Islamabad: Pakistan’s Ministry of Defence recommended five names to the Prime Minister's Office on Monday for the appointment of a new Pakistan army chief who will succeed General Qamar Javed Bajwa and assume charge on November 29, according to a media report.
Under the Pakistan Army Act (PAA) 1952, the Ministry of Defence (MoD) should issue the 'discharge summary' of the incumbent Chief of Army Staff (COAS) to pave the way for the appointment of his successor.
Gen. Bajwa, 61, is scheduled to retire on November 29 after a three-year extension. He has ruled out seeking another extension.
The Prime Minister's Office on Monday received the report from the MoD regarding the appointment of a new army chief, The Express Tribune newspaper reported, quoting sources.
The report has the names of five top generals, it said. The Prime Minister's Office has not yet confirmed receiving the report from the Ministry of Defence, the newspaper said.
The new army chief will take charge on November 29 as the incumbent Gen. Bajwa would retire after completing six years in office.
There has been extraordinary interest in the appointment of his successor as many believe ousted prime minister Imran Khan's long march is linked to the change of command in the Army.
He has asked his supporters to gather in Rawalpindi on November 26, two days before Gen Bajwa hands over the baton to the new Army chief.
A senior government official dismissed speculation on Sunday that there has been any civil-military deadlock over the key appointment.
"You will see the clear picture will emerge by Monday evening regarding the process of appointment," a high-ranking official told the Dawn newspaper, requesting anonymity.
As per the seniority list, Lt General Asim Munir, Lt General Sahir Shamshad Mirza, Lt General Azhar Abbas, Lt General Numan Mahmud and Lt General Faiz Hameed are in contention for the job of chairman joint chiefs of staff committee and the army chief.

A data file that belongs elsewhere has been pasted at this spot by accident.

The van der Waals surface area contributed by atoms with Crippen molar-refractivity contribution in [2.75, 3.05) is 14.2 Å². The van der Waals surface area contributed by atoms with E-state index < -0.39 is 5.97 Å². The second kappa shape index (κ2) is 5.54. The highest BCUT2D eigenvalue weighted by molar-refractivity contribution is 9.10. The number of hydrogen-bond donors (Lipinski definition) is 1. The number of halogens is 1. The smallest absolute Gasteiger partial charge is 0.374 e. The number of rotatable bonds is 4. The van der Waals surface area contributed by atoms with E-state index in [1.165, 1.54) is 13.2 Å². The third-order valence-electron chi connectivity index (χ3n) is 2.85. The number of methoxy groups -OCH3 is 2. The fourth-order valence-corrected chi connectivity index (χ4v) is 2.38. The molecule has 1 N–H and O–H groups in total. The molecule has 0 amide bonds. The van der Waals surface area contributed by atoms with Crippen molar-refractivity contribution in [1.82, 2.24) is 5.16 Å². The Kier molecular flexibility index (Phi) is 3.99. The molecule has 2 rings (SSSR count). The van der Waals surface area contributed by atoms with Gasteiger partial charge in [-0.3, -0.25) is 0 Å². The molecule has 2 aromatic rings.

The debate over the appointment of the new chief has intensified since the Inter-Services Public Relations (ISPR), the media wing of the military, confirmed last week that General Bajwa would doff off his uniform on November 29.
The debate is also linked to the current political stalemate stemming from Khan’s long march demanding early elections.
Political observers are of the view that one of the objectives of Khan’s long march is to influence the Army chief’s appointment even though Khan has denied such claims.
A source in the Prime Minister’s Office told the Dawn newspaper that the MoD will initiate the summary for the appointment of a new Army chief before November 27.
Prime Minister Shehbaz Sharif recently paid a private visit to London where he consulted his brother and former prime minister Nawaz Sharif on the issue and after his return he took all coalition partners on board.
The role of President Arif Alvi has come to the limelight in the appointment process as some media reports claimed that he could hold the notification for 25 days.
Foreign Minister Bilawal Bhutto-Zardari on Saturday advised President Alvi against creating any “sort of disorder” in the army chief’s appointment.
“It is the last chance for the president and he would have to bear any consequence for any disorder. As long as Arif Alvi sahab’s role is concerned, his test has been taken before whether he will stay loyal to Pakistan, its Constitution, its nation and democracy or will he fulfil his friendship with Khan sahib,” he said.
Former information minister Fawad Chaudhry in the Khan’s government has said that President Alvi would fulfill his constitutional responsibility regarding the appointment of the army chief.
“Let me just clarify that whatever step the president takes will have complete backing from Imran Khan,” he tweeted.
Alvi is key in the appointment as Prime Minister Shehbaz will move the summary which will be signed by the president.
He cannot reject the Prime Minister's recommendation but delay it for a brief period.
The powerful Army, which has ruled Pakistan for more than half of its 75-plus years of existence, has hitherto wielded considerable power in matters of security and foreign policy.